(This piece was written for the BingTweets blog and is part of an ongoing exploration of search underwritten by Microsoft. See my series on the interplay of search and decisions here, here, and here. I wrote the piece below before today’s web-wide conversation about content farms, but I think it’s related. We need new frameworks for search, and real time points us toward one potential path.)
The rise of real time search (just this past week, Google rolled Twitter, Facebook and Myspace data into its results) has everyone buzzing. Of course, BingTweets was the first real time mashup from a major player in search (and Microsoft has already announced its intentions to go further), but we’re just at the start of where real time search might go. What might things look like a few years from now?
In my last BingTweets post (Decisions Are Never Easy) I posited the idea of a real time service that connects us to each other based on expertise. So if I wanted to talk with someone who was an expert in buying classic cars, the service would find that expert and connect me to him or her.
I think real time search is a step toward building an ecosystem that makes such a service possible. But we have to get out of our current modes of understanding search interfaces to really grok how this might work. At present, we still see search as a modal dialog box, where we type in a request, then wait for an answer. As different search interfaces develop, new opportunities arise. We’ve seen a fair amount of innovation in search interfaces lately (here’s more on Pivot, for example), but real time data presents a significant challenge.
We can see the challenge in the companies most directly responsible for feeding data into the real time search index. Twitter recently changed its opening question from “What are you doing?” to “What’s happening?” That subtle shift invited a much more robust set of potential responses to be poured into the service (and subsequently parsed by search services). And Facebook just this week announced it will make all of its members’ status updates part of its universally public feed. Its question? “What’s on your mind?”
I recently heard from a reliable source inside Facebook that there are 40 times more status updates daily on Facebook’s network than on Twitter. That’s a lot of data to parse, whether you are a search service, or a consumer of that service’s product. What might it look like?
Well, start with the use case. Why might we want to query a real time search index? My first answer is simply this: To find out “what’s up.” Now, there are nearly endless refinements of that general concept: What’s up with the smoke I can see in the mountains behind my house? What do people who bought the Palm Pre recently think of their new phone? What bands are playing in Chicago this weekend that I might like? What’s up with Jahvid Best, will he play in Cal’s bowl game? All of these questions are variations on the theme of “What’s up?”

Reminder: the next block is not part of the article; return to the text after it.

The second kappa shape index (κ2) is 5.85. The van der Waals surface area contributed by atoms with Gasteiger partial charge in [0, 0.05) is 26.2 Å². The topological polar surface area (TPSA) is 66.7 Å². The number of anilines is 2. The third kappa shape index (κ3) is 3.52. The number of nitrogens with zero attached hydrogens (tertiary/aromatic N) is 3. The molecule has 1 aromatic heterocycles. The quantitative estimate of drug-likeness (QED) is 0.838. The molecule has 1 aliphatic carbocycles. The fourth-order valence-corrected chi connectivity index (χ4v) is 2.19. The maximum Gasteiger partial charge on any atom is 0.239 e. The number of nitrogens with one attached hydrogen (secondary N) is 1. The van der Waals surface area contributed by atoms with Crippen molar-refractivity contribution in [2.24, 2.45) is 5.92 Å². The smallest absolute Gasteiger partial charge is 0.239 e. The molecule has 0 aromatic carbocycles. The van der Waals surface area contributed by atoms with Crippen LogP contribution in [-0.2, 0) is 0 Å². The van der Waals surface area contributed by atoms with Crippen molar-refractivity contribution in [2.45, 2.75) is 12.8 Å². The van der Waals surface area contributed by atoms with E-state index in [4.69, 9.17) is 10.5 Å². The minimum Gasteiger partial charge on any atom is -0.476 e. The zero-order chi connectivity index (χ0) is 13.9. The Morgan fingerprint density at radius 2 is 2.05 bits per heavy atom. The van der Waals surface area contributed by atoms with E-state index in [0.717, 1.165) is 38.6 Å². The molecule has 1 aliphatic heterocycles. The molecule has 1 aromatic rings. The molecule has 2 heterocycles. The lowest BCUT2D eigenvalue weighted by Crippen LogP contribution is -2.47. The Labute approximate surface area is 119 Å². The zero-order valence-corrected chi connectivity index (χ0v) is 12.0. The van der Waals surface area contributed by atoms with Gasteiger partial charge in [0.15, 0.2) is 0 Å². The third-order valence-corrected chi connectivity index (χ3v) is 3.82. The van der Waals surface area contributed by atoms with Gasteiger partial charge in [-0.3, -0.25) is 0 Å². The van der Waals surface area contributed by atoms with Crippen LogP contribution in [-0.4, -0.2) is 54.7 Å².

Given the right approach to interface, algorithms and filters, all of these queries can be answered by real time search.…
(more at BingTweets….)
6 thoughts on “What’s Up?”
The rt knowledge ecosystem you describe sounds like what Aardvark is trying to deliver. Altough the service doesn’t seem to gain huge traction. What do you think is missing?
I’ve been reading a lot lately on this real-time search and just like anything else it has its pros and cons. Personally, I do not see enough substance in discussion on the social networks. Although I’m not an absolute expert I have also been somewhat disappointed with Bing. I’ve done several searches and evaluated results pages and Google, in my opinion gives much better associated results.
I agree Erik.Thanks.
“I recently heard from a reliable source inside Facebook that there are 40 times more status updates daily on Facebook’s network than on Twitter.”
Really?? 40 times more seems way too high. If you assume FB has anywhere between 7-10x the # of users as Twitter, that’s saying that each FB user is at least 4x more active with status updates than each Twitter user…where if anything, it seems like the other way around, right? The people I follow on Twitter update their status much more frequently than my friends on Facebook.
It was only a couple of months ago that Sheryl Sandberg said that there were 40 million status updates a day on Facebook. Maybe that’s where the ’40’ figure came from?
Interesting – although when you consider that 90% of tweets come from 10% of twitter users it’s easy to see how Facebook could have 40 times the amount of statues updates than Twitter.
Another data point from a cliqology post showing that FB isn’t anywhere near the 40x number:
“On Facebook alone there are 45 MM status updates a day, and it is estimated that there are another 27 MM tweets (the equivalent of a Status Update) on Twitter every day”
Regardless of who drives more status updates, I wonder how long before people are updating their status more often than they’re searching? My guess is around 5 years (but some of those status updates might come from automated check-ins)